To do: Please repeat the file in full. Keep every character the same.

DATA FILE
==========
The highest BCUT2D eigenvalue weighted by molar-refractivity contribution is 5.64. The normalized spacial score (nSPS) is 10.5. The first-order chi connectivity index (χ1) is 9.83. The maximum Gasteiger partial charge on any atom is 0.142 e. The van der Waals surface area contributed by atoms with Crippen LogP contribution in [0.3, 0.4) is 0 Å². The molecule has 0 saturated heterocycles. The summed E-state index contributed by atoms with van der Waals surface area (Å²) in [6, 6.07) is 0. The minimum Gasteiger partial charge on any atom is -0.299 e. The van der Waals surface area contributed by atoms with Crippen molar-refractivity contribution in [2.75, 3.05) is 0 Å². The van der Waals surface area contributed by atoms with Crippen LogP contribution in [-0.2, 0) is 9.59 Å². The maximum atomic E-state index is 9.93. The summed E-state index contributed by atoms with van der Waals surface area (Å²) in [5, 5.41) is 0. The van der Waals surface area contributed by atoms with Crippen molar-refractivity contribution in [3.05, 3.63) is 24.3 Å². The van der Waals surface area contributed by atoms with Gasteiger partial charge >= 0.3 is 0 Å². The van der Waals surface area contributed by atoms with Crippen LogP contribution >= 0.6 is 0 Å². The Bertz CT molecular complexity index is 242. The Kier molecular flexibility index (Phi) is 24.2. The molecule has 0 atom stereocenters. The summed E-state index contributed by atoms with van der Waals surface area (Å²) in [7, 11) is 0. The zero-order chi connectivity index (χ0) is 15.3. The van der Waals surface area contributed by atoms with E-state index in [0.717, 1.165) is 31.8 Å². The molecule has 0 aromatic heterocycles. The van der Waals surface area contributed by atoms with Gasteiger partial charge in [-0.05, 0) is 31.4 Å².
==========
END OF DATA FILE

The highest BCUT2D eigenvalue weighted by molar-refractivity contribution is 5.64. The normalized spacial score (nSPS) is 10.5. The first-order chi connectivity index (χ1) is 9.83. The maximum Gasteiger partial charge on any atom is 0.142 e. The van der Waals surface area contributed by atoms with Crippen LogP contribution in [0.3, 0.4) is 0 Å². The molecule has 0 saturated heterocycles. The summed E-state index contributed by atoms with van der Waals surface area (Å²) in [6, 6.07) is 0. The minimum Gasteiger partial charge on any atom is -0.299 e. The van der Waals surface area contributed by atoms with Crippen molar-refractivity contribution in [2.75, 3.05) is 0 Å². The van der Waals surface area contributed by atoms with Crippen LogP contribution in [-0.2, 0) is 9.59 Å². The maximum atomic E-state index is 9.93. The summed E-state index contributed by atoms with van der Waals surface area (Å²) in [5, 5.41) is 0. The van der Waals surface area contributed by atoms with Crippen molar-refractivity contribution in [3.05, 3.63) is 24.3 Å². The van der Waals surface area contributed by atoms with Gasteiger partial charge >= 0.3 is 0 Å². The van der Waals surface area contributed by atoms with Crippen LogP contribution >= 0.6 is 0 Å². The Bertz CT molecular complexity index is 242. The Kier molecular flexibility index (Phi) is 24.2. The molecule has 0 atom stereocenters. The summed E-state index contributed by atoms with van der Waals surface area (Å²) in [7, 11) is 0. The zero-order chi connectivity index (χ0) is 15.3. The van der Waals surface area contributed by atoms with E-state index in [0.717, 1.165) is 31.8 Å². The molecule has 0 aromatic heterocycles. The van der Waals surface area contributed by atoms with Gasteiger partial charge in [-0.05, 0) is 31.4 Å².